I was responding to a Facebook comment, whereby an educator referred to the survey as “proving” 75% approval of the CCSS from teachers IN GENERAL. Again, not AFT’s fault, certainly not. But this conclusion is understandable based on the AFT’s deceptive presentation of what may have been an admirable attempt at polling AFT membership. For instance, collapsing strongly and somewhat approve into one bar, aggregating that, and then claiming overwhelming approval for the CCSS, which is there they got their 75% approval value.

Ms. Weingarten, to her credit as an accessible public figure, responded to me and I want to very briefly, but less brief than Twitter permits, to respond.

Screen Shot 2013-07-09 at 9.31.24 AM

 

It’s possible that Hart…

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I am worried about Public Education; thus, my optimism must be fueled by advocacy and solidarity! Thank you, colleagues!

Rally For Public Education

 

So, loyal blog followers, you may have noticed — I do hope you noticed — my absence for almost the entire month of June.  I must confess, the absence was not simply the typical, crazed, end-of-the-school-year madness all teachers experience.  I succumbed to the negative energy of so many decisions that defy all common sense and logic that we professional educators value for not only our practice but also for our students — our kids.

Nothing made sense.

The sad truth is that I know you, my followers and/or my fellow colleagues, can totally relate.

The messages from our leaders in Public Education right now are loud and clear:  we do not trust you and you are not valued.

Teacher: you are the expert, but you may not grade your own students’s exams.

Teacher: you are trusted by your students as you develop relationships based on respect and care, but, be ready, as you will administer pre-assessments in September on material students have never been introduced to before — in other words, you will lie.

Teacher: you are educated and are the professional, but you must simply accept the Common Core because our leaders and policymakers claim, “Because I said so!”

I am afraid nothing is going to make sense for a bit.  I am worried about Public Education; thus, my optimism must be fueled by advocacy and solidarity.  I believe in our youth; I believe in our profession.

As we can sometimes harbor a concern for our students regressing during the summer months, I fear we who are fighting for what is right with Public Education may lose some of our momentum as well.

We must keep reading and learning and watching and questioning: The Washington PostThe New York Times@ The Chalk Face Knows Schools MatterThe NationCity Newspaper [Rochester, NY], NYSUT.org, etc.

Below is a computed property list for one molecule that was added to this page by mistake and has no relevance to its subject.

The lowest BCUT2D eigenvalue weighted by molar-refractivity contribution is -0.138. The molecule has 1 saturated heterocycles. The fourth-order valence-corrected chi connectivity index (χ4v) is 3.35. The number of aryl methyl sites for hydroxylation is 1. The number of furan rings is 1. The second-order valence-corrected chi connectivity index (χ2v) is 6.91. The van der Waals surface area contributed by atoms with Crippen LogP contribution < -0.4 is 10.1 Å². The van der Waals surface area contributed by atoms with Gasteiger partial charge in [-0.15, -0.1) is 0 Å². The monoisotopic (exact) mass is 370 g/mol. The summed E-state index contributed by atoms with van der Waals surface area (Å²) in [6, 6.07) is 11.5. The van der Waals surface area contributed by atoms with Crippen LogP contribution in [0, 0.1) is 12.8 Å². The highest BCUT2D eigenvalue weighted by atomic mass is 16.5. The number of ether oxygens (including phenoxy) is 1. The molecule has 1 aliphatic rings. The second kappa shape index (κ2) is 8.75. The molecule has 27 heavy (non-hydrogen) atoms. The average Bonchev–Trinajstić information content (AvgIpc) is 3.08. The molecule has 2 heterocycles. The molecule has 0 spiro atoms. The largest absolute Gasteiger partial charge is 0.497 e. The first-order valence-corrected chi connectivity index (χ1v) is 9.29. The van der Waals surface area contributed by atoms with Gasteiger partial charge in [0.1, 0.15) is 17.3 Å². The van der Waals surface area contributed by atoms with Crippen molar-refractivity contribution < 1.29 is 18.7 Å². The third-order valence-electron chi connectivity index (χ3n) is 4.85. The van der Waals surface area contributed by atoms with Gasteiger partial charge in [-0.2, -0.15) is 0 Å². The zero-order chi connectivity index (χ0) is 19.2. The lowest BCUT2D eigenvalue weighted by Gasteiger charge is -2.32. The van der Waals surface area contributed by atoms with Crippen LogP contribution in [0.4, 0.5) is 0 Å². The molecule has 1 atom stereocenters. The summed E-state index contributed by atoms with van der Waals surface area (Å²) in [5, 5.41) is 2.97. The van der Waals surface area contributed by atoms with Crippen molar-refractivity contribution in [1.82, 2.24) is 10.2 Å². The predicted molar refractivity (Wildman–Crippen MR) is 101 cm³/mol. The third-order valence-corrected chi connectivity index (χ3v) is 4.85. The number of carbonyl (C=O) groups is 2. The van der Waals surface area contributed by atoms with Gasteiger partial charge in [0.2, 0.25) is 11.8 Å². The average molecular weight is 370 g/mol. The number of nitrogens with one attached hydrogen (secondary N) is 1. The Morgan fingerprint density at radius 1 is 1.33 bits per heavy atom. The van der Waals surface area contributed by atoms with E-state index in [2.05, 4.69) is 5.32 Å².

I implore you to consider writing to major and local media print outlets.  We all have a story to share.  Public Education touches all of our lives.

What has also helped me try to empathize with the human side of policy and policymakers is the realization that many right now in leadership positions may feel just as “stuck” as many of us in the classroom as policy and “reform” have been implemented so quickly and without much critical thought and examination.  Many may be asking themselves about the consequences of speaking out.

As I reflect on this past school year and try to look forward with cautious optimism, I know one thing for sure: advocacy and solidarity are crucial to right-siding the paradigm we call Public Education.  Please join us!  We need your voice!  We need each other!

The truth will find its way.  We are on the right side of Public Education.  We cannot give up on what we do.

In Solidarity,

“Let’s J.A.M.!”

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@ The Chalk Face Knows Schools Matter: from Maya Angelou’s “And Still I Rise”

And Still I Teach….

JUNE 23, 2013 BY  3 COMMENTS

In the past 6 days, the Badass Teachers Association has grown from a handful to over 12,000 members. Earlier this week, Dr. Mark Naison, one of the founders, put out a challenge to all the BATs to take a stab at recreating Maya Angelou’s “And I Still I Rise”. With permission from the author, Sue Doherty, I give you:

And Still I Teach
You may paint me as a union thug
who’s nothing but a leech.
You may say I’m dumb and greedy
but still, with love, I’ll teach.

Does my experience upset you? 
Why are you filled with such hate?
‘Cause I don’t need your manuals
to hook students with canned bait?

Just like Socrates and Montessori,
with the certainty of each,
just like Annie Sullivan, with passion,
still I’ll teach.

Do you want to see me standardized?
Head bowed, voice monotone,
following a corporate script of
knowledge stripped to the bone?

Does my individuality offend you?
Don’t you let it get you down, 
‘cause I teach like H.D. Thoreau’s
residing in my crown. 

You may smear me with your media lies,
you may displace me with your foundation’s reach,
you may diminish my voice with your money piles,
but still, with truth, I’ll teach. 

Does my honesty upset you?
Does it dismay you to know
that I’m a thinking human being
who sees through your selfish show?

In neglected and isolated country schools,
I teach.
In leafy and high pressure suburban schools,
I teach.
In overcrowded and decaying city schools, 
I teach.

I’m a wise ocean
in tune with the sun,
ready to save my students
from a tornado or a gun.

Straining under constantly changing mandates and high stakes tests,
I teach.
Stepping into my classroom where youthful energy never rests,
I teach
Knowing that learning is messy and social and sometimes wild,
in my room, I’m the guide and mentor for every child.
I teach,
I teach,
I teach.